I wonder if as part of the race that Donald Clark mentions, we will see LLM’s applied as personal tools. Where I feed a more open LLM like BLOOM my blog archive and my notes, running it as a personal instance (for which the full BLOOM model is too big, I know), and then use it to have conversations with myself. Prompting that system to have exchanges about the things I previously wrote down in my own words. With results that phrase things in my own idiom and style. Now that would be very interesting to experiment with. What valuable results and insight progression would it yield? Can I have a salon with myself and my system and/or with perhaps a few others and their systems? What pathways into the uncanny valley will it open up? For instance, is there a way to radicalise (like social media can) yourself by the feedback loops of association between your various notes, notions and follow-up questions/prompts?

An image generate with Stable Diffusion with the prompt “A group of fashionable people having a conversation over coffee in a salon, in the style of an oil on canvas painting”, public domain

In the noisy chaotic phase that Twitter Inc. is going through, I downloaded my data from them 2 weeks ago. Meanwhile in the Fediverse newcomers mention they appreciate how nice, pleasant and conversational things are.

It’s good to note that that is how Twitter started out too. In my network I felt I was late joining Twitter, this because I was using Jaiku (a similar, better I might add, service based in Europe). Sixteen years on that can be seen as early user. My user ID is number 59923, registered on Tuesday December 12th, 2006. Judging by the time, 10:36am, I registered during my regular 10:30 coffee break.

One minute later I posted my first message. It had ID 994313, so my Tweet was just within the first million messages on Twitter (the current rate seems to be over 800 million Tweets per day!). That first message mentioned the tool I was going to benchmark Twitter against: Jaiku.

What followed that first message was like how it was the past 4 years using Mastodon. A bunch of gentle conversations.

Back then everyone was nice, as you tend to be in public e.g. walking through a small village. Over time Twitter conversations tended towards “I need to win this exchange, even if I agree with my counterpart”. Argumentative. Performance above conversation. Performing in front of your own followers by enacting a conversation with someone else. The general tone of voice on Twitter (apart from the actual toxicity) is somewhat like the difference of posture you take in a metropolis versus a village. In a village you greet passersby, project an aura of approachability etc. In an urban environment you tend to pretend to not see others, are pro-active in claiming your physical space, alert that others don’t push you aside or further down the queue etc. Urban behaviour easily looks aggressive, and at the very least unnecessarily rude, in a village.

The past few weeks saw a massive influx of people from Twitter. Which is good. I also noticed that it felt a bit like city folk descending on some backwater. The general tone of voice, directness or terseness in phrasing, reflecting the character limit on Twitter, in contrast with the wider limits in Mastodon-village which allows both for more nuance and for, yes, politeness.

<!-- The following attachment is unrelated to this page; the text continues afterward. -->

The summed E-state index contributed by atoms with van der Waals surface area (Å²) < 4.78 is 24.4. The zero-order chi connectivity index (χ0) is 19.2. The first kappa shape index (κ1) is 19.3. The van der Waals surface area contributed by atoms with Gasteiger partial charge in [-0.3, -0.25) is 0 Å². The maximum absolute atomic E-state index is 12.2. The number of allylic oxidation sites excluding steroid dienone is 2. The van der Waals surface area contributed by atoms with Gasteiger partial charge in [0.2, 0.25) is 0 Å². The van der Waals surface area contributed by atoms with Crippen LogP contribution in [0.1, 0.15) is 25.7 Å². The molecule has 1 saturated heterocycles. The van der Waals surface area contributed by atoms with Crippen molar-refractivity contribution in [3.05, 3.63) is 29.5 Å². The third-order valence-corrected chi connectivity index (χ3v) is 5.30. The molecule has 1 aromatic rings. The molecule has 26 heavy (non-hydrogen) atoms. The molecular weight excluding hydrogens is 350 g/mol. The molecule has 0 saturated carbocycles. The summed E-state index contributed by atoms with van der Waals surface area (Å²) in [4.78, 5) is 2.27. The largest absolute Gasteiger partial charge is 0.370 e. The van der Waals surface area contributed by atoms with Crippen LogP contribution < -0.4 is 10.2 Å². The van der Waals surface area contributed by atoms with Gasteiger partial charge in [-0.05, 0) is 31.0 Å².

The contrast was felt both ways, as newcomers commented on how nice the conversations were, a breath of fresh air etc.

Quantitative changes, like a rising number of people using a specific communication channel, leads to qualitative changes. It did on Twitter. It will on Mastodon, despite the differences. In the fediverse some of that effect will be buffered by the tools individual users have on hand (blocking, blocking instances, moving instance or run your own, participate from your own website, e.g.). Meaning one can choose to ‘live’ in the middle of the metropolis, or on its outskirts where not many much frequent. But the effect will be there, also because there will be more tools built from other starting principles than the current tree of fediverse applications on top of the underlying ActivityPub protocol. Some will be counter those that underpin e.g. Mastodon, others will be aligned. But change it will.

It’s nice out here, but do regularly check the back of the package for the best-by date.

In reply to Open Web Search project kicked off by Djoerd Hiemstra

I’m looking forward to following this project, Djoerd! It sounds sort-of IndieWeb like. Where e.g. MicroSub decouples feed fetching from feed reading and Micropub writing from posting, this project decouples index building from the search. Within IndieWeb that allows the creation of a variety of personal tools, to read and write the web. I’ve long been musing about personal search engines and personal agents and crawlers without putting anything into action. I’m curious to see if this project will actually deliver some of the things I dreamt of over time, by enabling personal tools for search.

A new EU project … [in which] … the key idea is to separate index construction from the search engines themselves, where the most expensive step to create index shards can be carried out on large clusters while the search engine itself can be operated locally. …[including] an Open-Web-Search Engine Hub, [where anyone can] share their specifications of search engines and pre-computed, regularly updated search indices. … that would enable a new future of human-centric search without privacy concerns.

Djoerd Hiemstra